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Chapter 1


The aim of this book is to present the principles of aircraft structures to the interested reader in a manner that is both clear and thorough whilst avoiding the necessity for complex mathematical formulae. No previous knowledge of the eld is assumed, only the desire to know more. Like most industries, aviation has various specialist elds which are often considered to be black arts by the uninitiated; the work of the aircraft structures analyst, or stressman, falls into this category. However, as with most disciplines, given a little curiosity and some application the basic principles may be easily understood, at which point much of the mystery disappears. There are many people involved in the engineering side of the aircraft industry, such as draughtsmen, tters or licensed engineers, who deal with aircraft structures in their daily lives, yet may have only an incomplete understanding of why aircraft are designed as they are. For those people, and others with enquiring minds, reading this book will not make them stressmen. It will, however, give them a qualitative understanding of the general principles of aircraft structures, allowing them to ask informed questions. The book is written in such a way that individual chapters may be read independently of each other if a topic is of particular interest to the reader. However, taken together they provide a logical progression and offer a thorough introduction to the subject. The book begins by giving an historical perspective, presenting a brief outline of the evolution of aircraft structures from the earliest ying machines to the present day. The one major change in philosophy made by aircraft structures designers is described. After this the basic shape and main structural elements of the aeroplane are dened, whilst introducing the fundamental reason why an aircraft requires a structure at all; that is to support the various loads applied to it. Subsequent chapters explain the form which that structure takes in order to efciently carry those loads, the materials that are employed to make it and the processes involved in its construction. There follows an introduction to the principles of corrosion protection and there is a distillation of much rule of thumb and good engineering practice so essential to the sound detail design of aircraft structures. The regulatory and quality environment within which the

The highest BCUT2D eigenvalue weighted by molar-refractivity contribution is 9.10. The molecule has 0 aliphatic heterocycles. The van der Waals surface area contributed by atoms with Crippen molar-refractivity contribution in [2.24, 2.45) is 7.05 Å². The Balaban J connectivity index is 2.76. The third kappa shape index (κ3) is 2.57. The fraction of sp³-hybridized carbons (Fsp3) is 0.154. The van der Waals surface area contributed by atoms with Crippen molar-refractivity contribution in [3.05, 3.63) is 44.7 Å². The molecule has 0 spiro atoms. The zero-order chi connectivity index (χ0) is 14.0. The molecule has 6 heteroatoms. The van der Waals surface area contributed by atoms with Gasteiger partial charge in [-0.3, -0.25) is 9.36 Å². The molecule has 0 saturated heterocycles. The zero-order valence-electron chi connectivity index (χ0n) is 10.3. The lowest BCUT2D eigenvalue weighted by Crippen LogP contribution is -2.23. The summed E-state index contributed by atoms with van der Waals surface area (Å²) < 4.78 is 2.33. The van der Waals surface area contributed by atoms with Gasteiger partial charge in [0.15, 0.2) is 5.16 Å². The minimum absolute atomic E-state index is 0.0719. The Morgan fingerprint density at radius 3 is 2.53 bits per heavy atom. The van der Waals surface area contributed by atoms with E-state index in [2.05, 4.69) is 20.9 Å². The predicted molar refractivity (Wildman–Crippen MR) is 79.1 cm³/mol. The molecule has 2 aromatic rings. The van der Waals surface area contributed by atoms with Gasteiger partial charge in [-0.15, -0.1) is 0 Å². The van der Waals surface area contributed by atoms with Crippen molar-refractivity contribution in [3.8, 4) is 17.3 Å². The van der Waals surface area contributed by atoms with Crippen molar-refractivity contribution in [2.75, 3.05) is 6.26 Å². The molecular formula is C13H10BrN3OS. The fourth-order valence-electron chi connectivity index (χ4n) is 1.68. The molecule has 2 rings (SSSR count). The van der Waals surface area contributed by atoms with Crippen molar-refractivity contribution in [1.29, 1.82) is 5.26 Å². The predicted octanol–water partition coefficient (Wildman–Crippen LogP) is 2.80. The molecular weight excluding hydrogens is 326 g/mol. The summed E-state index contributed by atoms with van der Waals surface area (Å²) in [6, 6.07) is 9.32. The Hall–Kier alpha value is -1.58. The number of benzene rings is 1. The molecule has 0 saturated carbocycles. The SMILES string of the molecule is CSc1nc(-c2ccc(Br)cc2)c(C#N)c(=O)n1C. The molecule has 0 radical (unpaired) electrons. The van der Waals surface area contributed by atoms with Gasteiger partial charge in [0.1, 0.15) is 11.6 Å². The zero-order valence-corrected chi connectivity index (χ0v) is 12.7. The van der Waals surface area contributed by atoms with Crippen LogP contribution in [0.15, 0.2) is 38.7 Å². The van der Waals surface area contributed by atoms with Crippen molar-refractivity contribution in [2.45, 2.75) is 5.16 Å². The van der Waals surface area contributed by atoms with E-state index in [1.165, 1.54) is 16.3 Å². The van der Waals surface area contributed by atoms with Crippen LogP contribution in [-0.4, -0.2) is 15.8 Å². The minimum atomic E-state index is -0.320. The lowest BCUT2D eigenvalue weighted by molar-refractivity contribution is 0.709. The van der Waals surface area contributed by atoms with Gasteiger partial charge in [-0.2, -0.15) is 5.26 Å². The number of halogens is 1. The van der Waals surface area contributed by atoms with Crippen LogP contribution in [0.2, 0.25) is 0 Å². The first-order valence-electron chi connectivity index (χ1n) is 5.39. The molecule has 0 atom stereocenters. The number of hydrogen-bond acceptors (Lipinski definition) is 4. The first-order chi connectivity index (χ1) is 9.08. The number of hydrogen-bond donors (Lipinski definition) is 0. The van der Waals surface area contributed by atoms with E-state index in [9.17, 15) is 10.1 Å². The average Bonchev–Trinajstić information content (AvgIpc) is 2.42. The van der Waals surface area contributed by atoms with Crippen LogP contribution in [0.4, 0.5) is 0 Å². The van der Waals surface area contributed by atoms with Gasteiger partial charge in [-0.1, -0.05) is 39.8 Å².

Understanding Aircraft Structures

aviation industry functions is outlined. Later chapters allow an insight into the work of the stressman and describe, in broad terms, the justication and documentation necessary to gain approval for aircraft modications. For anybody intending to become an aircraft structures specialist (stressman) Understanding Aircraft Structures will provide a rm foundation upon which to build and will provide explanations of phenomena which may not be easily found in more formal textbooks. Those who are simply looking for a broad appreciation of the subject will also nd all that they require in this book.